When running through all the patients and all the tests, the most accurate test for shoulder impingement was the Hawkins and Kennedy test. That means it was the one that was most often in agreement with the ultrasound. It scored a total accuracy of 74.1% – a solid C grade…
Does that make it the best test for shoulder impingement?
The specificity for Hawkins and Kennedy was 50%.
You read that correctly. 50% specificity.
That means if you did NOT have shoulder impingement, there was still a 50% chance Hawkins and Kennedy would give you a positive reading – a FALSE positive!
So not only is it only only 75% accurate overall, it’s also really good at giving you false positives.
Okay, so what about the second most accurate?
The second most accurate test for shoulder impingement was abduction pain. This is basically just lifting your arm out to the side. If you have pain doing it, it’s a positive result.
This test had an accuracy of only 57.6%. Specificity of 75%.
Pretty poor numbers.
What about the other tests? What about Neer’s sign?
Okay, so we’re still looking for the best tests for shoulder impingement. Okay.
Well, the other tests for shoulder impingement had even worse accuracy numbers. Neer’s sign, one of the shoulder impingement tests that gets a lot of good press, had accuracy of 54.5% and specificity of 0%!
That means Neer’s sign NEVER CORRECTLY IDENTIFIED A NEGATIVE CASE and was overall only as good as a coin toss.
The painful arc is another really common shoulder impingement test, and it was only 31% accurate with a specificity of 50%.
The numbers were all over the place with terrible accuracy and terrible specificities. In short, all the tests performed abysmally!
So what are the best shoulder impingement tests?
Based on this study, the shocking answer is that there are no best tests for shoulder impingement! They simply don’t exist!
Let’s put this in perspective. Imagine your dentist tells you he has a test for cavities. It’s 74.1% accurate, but a positive reading could be wrong 50% of the time. Would you trust that test to determine if you have cavities? Absolutely not!
What if you had two tests? Let’s add the second test. It’s accurate 57.6% of the time and a positive reading could still be wrong 25% of the time!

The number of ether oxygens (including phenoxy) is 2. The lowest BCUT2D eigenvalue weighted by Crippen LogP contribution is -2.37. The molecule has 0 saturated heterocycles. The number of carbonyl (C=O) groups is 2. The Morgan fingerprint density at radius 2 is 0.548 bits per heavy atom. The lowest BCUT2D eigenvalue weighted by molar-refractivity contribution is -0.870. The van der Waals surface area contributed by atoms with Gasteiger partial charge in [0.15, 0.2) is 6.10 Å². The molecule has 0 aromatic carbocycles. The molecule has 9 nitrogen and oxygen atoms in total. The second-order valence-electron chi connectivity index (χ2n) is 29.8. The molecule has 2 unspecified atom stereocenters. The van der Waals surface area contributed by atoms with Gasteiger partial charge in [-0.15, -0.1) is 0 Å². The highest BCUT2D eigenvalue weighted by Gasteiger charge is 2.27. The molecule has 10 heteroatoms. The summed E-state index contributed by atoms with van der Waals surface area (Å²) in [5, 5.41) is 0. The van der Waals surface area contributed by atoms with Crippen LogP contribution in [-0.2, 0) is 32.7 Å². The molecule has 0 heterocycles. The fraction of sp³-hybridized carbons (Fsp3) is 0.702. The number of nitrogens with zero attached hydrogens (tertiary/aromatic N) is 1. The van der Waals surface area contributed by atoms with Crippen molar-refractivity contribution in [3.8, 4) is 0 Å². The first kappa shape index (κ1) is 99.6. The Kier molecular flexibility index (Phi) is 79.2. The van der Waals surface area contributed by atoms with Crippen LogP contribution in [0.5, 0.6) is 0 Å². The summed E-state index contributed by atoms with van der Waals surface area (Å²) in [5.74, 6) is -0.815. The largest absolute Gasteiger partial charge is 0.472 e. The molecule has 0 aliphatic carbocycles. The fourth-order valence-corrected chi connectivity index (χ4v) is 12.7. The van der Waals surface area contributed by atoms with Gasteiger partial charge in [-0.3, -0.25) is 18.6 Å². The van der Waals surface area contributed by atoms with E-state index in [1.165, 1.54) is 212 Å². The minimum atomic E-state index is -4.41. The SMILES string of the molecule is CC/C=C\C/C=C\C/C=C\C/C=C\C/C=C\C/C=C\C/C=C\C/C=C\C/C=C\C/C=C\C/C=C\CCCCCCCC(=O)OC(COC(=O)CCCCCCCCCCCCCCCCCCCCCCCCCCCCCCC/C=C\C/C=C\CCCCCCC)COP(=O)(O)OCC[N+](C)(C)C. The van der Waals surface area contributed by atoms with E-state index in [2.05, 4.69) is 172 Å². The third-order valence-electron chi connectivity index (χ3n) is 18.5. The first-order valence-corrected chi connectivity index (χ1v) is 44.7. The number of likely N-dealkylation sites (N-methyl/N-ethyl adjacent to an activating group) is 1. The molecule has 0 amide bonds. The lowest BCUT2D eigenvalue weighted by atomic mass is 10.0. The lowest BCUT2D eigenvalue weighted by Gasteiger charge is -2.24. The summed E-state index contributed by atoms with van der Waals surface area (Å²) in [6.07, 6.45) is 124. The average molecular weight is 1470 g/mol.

You’d be looking at your dentist with great skepticism. With accuracy and specificity numbers this bad, these shoulder impingement tests actually look to be more like elaborate diagnostic theater than useful tests.
The study looked at all these results and concluded: “As the predictive values of these tests are shown to be variable in this study it indicates that the clinical tests identified have limited use in informing diagnosis.”
In short: these shoulder impingement tests don’t work.
As trainers and mobility coaches, we are most interested in helping people build strength and mobility gradually and safely. We aren’t particularly concerned with medical diagnoses like “shoulder impingement” because the test results are so unreliable and don’t seem to mean much (what are you going to do with a positive result that has a 50% chance of being wrong?). And, as you can read in other articles on our site, surgery for shoulder impingement no longer seems to be the great holy grail it was once sold as.
We encourage you to find someone who will help you gradually and progressively increase your shoulder range of motion. If you can’t find someone, be that someone for yourself! There are tons of resources available online on YouTube (like our Shoulder Playlist). We also have a shoulder program that you may find helpful.
It’s your body. It’s your life. Take control!